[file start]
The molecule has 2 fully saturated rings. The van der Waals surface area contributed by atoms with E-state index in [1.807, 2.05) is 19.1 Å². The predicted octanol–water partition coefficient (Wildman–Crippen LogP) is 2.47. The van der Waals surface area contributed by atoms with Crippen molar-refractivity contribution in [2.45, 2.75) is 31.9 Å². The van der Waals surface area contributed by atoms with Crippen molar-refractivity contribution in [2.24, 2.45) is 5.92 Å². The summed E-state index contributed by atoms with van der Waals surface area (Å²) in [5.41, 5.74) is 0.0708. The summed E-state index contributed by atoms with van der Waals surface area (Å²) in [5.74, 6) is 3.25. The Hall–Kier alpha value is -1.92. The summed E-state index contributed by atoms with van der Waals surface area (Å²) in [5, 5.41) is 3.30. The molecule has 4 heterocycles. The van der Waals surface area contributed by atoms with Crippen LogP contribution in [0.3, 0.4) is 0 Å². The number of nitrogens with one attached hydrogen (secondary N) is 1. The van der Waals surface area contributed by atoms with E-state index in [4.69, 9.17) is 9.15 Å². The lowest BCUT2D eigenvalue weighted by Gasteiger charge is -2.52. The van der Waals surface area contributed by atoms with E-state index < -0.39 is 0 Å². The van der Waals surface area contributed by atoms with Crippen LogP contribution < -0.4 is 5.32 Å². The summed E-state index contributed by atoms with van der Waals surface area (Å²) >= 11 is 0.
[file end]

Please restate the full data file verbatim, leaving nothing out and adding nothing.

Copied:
The molecule has 2 fully saturated rings. The van der Waals surface area contributed by atoms with E-state index in [1.807, 2.05) is 19.1 Å². The predicted octanol–water partition coefficient (Wildman–Crippen LogP) is 2.47. The van der Waals surface area contributed by atoms with Crippen molar-refractivity contribution in [2.45, 2.75) is 31.9 Å². The van der Waals surface area contributed by atoms with Crippen molar-refractivity contribution in [2.24, 2.45) is 5.92 Å². The summed E-state index contributed by atoms with van der Waals surface area (Å²) in [5.41, 5.74) is 0.0708. The summed E-state index contributed by atoms with van der Waals surface area (Å²) in [5.74, 6) is 3.25. The Hall–Kier alpha value is -1.92. The summed E-state index contributed by atoms with van der Waals surface area (Å²) in [5, 5.41) is 3.30. The molecule has 4 heterocycles. The van der Waals surface area contributed by atoms with Crippen LogP contribution in [0.3, 0.4) is 0 Å². The number of nitrogens with one attached hydrogen (secondary N) is 1. The van der Waals surface area contributed by atoms with E-state index in [4.69, 9.17) is 9.15 Å². The lowest BCUT2D eigenvalue weighted by Gasteiger charge is -2.52. The van der Waals surface area contributed by atoms with E-state index < -0.39 is 0 Å². The van der Waals surface area contributed by atoms with Crippen LogP contribution < -0.4 is 5.32 Å². The summed E-state index contributed by atoms with van der Waals surface area (Å²) >= 11 is 0.